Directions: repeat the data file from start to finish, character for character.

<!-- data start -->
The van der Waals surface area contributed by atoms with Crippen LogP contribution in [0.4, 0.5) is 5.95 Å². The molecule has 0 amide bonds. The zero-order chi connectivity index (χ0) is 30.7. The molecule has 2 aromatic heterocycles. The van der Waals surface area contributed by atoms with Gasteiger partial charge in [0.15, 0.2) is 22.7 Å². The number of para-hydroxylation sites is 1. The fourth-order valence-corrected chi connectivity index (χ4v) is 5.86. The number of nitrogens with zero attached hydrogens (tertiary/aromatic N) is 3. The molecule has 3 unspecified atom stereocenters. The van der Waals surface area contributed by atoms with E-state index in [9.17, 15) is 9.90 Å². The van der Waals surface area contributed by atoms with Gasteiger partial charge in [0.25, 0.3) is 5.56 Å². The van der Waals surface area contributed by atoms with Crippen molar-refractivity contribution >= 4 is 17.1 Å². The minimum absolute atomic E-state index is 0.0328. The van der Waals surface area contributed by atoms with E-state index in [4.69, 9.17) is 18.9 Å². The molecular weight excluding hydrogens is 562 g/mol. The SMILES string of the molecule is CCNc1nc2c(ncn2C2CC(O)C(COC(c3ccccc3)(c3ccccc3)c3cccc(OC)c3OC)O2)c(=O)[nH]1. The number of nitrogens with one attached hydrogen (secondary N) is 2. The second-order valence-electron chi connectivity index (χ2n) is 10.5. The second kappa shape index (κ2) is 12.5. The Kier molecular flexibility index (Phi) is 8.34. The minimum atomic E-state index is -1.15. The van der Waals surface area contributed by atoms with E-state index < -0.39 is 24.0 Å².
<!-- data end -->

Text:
The van der Waals surface area contributed by atoms with Crippen LogP contribution in [0.4, 0.5) is 5.95 Å². The molecule has 0 amide bonds. The zero-order chi connectivity index (χ0) is 30.7. The molecule has 2 aromatic heterocycles. The van der Waals surface area contributed by atoms with Gasteiger partial charge in [0.15, 0.2) is 22.7 Å². The number of para-hydroxylation sites is 1. The fourth-order valence-corrected chi connectivity index (χ4v) is 5.86. The number of nitrogens with zero attached hydrogens (tertiary/aromatic N) is 3. The molecule has 3 unspecified atom stereocenters. The van der Waals surface area contributed by atoms with E-state index in [9.17, 15) is 9.90 Å². The van der Waals surface area contributed by atoms with Gasteiger partial charge in [0.25, 0.3) is 5.56 Å². The van der Waals surface area contributed by atoms with Crippen molar-refractivity contribution >= 4 is 17.1 Å². The minimum absolute atomic E-state index is 0.0328. The van der Waals surface area contributed by atoms with E-state index in [4.69, 9.17) is 18.9 Å². The molecular weight excluding hydrogens is 562 g/mol. The SMILES string of the molecule is CCNc1nc2c(ncn2C2CC(O)C(COC(c3ccccc3)(c3ccccc3)c3cccc(OC)c3OC)O2)c(=O)[nH]1. The number of nitrogens with one attached hydrogen (secondary N) is 2. The second-order valence-electron chi connectivity index (χ2n) is 10.5. The second kappa shape index (κ2) is 12.5. The Kier molecular flexibility index (Phi) is 8.34. The minimum atomic E-state index is -1.15. The van der Waals surface area contributed by atoms with E-state index < -0.39 is 24.0 Å².